While visiting relatives in France, a major goal for me was to take advantage of all the raw milk cheeses that are not available in the U.S. The FDA does not allow the importation of raw milk cheeses aged less than 60 days, so we're unable to get true Camembert de Normandie, Brie de Meaux, or many other young, raw cheeses. Interestingly enough, for several years this law did not block the importation of young goat or sheep's milk cheeses, as the U.S. government's definition of cheese specified that it came from cows. But then they wised up and clamped down on goat and sheep's milk products too. The devil's in the details....
Epoisses-style cheeses at home.
So once in France, I began my search for a raw milk Epoisses. In the meantime, I came across great raw milk Camembert de Normandie AOC. This was a perfect cheese - the inside was a bit runny and supple, but still with a youthful, fresh flavor and long woodsy, mushroom flavor. It was simple, basic, and absolutely dead-on. And I bought it at a shop across from my hotel.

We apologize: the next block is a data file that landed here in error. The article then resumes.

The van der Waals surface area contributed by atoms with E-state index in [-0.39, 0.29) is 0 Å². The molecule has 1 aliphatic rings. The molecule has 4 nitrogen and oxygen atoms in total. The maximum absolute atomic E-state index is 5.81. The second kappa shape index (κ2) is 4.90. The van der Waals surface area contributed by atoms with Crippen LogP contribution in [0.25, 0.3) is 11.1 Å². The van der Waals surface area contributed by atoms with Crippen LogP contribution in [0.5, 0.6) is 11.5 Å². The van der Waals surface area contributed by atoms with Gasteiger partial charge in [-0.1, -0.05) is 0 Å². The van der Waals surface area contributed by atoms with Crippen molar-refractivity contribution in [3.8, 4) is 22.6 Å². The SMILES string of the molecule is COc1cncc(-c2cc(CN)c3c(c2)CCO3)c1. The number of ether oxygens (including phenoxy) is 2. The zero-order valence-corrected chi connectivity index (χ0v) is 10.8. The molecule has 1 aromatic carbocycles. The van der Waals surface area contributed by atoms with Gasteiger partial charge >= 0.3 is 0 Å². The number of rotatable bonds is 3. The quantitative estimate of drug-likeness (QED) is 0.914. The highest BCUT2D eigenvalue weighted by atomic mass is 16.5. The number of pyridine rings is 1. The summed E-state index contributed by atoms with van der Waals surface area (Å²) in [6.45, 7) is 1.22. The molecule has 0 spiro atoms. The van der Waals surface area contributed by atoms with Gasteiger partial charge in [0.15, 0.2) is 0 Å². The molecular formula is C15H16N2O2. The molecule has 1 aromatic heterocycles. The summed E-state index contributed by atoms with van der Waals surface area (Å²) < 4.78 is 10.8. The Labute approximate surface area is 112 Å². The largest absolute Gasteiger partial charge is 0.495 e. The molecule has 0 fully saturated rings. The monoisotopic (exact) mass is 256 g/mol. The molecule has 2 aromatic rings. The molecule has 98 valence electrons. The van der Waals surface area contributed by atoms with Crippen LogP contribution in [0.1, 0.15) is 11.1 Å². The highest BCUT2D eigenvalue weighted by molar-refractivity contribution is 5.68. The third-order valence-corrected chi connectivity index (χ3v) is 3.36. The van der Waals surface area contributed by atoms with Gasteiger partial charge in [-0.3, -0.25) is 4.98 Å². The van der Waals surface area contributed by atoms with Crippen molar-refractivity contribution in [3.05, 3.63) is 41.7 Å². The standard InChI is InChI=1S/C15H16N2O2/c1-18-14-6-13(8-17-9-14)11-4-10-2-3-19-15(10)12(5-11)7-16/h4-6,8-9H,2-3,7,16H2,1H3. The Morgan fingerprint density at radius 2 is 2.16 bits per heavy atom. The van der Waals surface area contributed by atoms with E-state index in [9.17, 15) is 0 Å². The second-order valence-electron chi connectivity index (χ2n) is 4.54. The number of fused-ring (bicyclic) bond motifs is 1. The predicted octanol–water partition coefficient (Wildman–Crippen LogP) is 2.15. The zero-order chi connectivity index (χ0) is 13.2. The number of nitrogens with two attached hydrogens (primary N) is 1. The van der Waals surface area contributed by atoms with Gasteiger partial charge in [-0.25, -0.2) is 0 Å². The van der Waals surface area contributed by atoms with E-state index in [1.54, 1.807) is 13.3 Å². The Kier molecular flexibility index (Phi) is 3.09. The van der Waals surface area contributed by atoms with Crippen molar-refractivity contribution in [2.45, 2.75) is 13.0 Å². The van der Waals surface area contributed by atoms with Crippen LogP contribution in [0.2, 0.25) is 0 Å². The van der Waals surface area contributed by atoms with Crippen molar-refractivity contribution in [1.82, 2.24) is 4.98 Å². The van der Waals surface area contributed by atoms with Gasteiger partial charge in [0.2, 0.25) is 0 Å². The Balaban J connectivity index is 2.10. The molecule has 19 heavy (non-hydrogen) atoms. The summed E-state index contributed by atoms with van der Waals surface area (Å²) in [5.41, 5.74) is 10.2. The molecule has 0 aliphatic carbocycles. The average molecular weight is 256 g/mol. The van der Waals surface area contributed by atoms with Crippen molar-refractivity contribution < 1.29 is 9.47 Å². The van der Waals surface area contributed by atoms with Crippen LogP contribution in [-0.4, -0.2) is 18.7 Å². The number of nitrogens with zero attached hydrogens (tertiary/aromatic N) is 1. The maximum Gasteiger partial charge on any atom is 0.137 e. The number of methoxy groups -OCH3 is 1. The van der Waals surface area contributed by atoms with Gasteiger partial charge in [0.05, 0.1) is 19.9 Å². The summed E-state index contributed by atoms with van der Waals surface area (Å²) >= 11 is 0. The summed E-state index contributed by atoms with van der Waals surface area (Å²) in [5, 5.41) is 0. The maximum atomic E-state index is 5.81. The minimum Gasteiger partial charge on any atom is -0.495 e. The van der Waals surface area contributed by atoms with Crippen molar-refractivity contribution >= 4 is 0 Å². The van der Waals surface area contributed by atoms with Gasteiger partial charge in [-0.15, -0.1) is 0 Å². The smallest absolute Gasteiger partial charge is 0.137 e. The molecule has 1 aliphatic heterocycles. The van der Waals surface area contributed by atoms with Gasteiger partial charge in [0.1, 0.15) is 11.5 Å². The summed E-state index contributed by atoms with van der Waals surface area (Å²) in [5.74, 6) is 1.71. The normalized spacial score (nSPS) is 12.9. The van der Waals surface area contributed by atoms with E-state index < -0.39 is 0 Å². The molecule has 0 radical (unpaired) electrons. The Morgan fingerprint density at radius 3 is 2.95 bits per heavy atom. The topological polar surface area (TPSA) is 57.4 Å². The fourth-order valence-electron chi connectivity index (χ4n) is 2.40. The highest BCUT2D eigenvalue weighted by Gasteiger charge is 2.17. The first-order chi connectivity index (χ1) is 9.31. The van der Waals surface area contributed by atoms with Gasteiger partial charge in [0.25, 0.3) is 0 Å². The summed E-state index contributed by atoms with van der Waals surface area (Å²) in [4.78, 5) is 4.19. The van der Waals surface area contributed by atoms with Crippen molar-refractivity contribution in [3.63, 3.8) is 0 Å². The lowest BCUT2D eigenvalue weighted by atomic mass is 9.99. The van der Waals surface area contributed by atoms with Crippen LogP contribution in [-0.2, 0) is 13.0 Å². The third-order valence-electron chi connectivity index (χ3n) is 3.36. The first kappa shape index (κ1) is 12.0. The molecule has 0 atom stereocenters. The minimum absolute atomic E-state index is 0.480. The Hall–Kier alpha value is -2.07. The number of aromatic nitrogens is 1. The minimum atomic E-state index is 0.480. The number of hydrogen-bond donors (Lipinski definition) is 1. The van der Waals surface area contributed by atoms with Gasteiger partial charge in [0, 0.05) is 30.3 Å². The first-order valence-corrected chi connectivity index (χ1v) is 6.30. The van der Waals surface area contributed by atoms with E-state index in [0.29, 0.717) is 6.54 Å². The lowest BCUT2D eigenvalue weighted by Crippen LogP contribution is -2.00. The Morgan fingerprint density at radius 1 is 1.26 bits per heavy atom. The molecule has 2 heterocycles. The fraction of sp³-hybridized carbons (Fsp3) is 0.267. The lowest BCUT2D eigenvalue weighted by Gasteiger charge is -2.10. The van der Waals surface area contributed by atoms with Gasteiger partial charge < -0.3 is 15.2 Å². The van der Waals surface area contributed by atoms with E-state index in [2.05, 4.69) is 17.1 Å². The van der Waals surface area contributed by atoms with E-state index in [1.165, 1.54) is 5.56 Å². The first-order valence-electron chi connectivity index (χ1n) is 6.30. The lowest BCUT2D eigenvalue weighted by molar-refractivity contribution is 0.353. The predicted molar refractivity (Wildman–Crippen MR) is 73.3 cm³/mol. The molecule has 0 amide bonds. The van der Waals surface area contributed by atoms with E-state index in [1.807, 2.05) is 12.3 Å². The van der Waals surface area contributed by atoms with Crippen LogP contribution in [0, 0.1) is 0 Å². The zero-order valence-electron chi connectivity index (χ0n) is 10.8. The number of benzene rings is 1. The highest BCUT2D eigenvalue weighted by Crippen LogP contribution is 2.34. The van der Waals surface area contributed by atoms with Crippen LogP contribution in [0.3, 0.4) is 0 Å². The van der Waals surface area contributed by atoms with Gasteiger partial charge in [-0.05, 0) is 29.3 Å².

It wasn't towards the end of the trip that I finally found and tried a raw milk Epoisses. This was in a very classy cheese shop in Paris, where the maitre-fromager showed me how to pick out the best, ripest one. And it was just ok. But when you look forward to something for months and make a concerted effort to realize your goal, well..."just ok" is kind of a disappointment. I expected intensity, salinity, and farmyard beefiness to be exploding from this cheese in every bite. And while the texture was nice, the flavor was two-notes: salty and sharp.
Today, my memories focus on the Camembert. A milder cheese, without the trials and tribulations of the Epoisses attached to it, but perfect. Having worked with artisan cheeses for going on seven years now, I understand small-batch cheeses can be unpredictable and temperamental. But there's still something to be said for the little Camembert, and the comforting taste of being consistently perfect in its own way.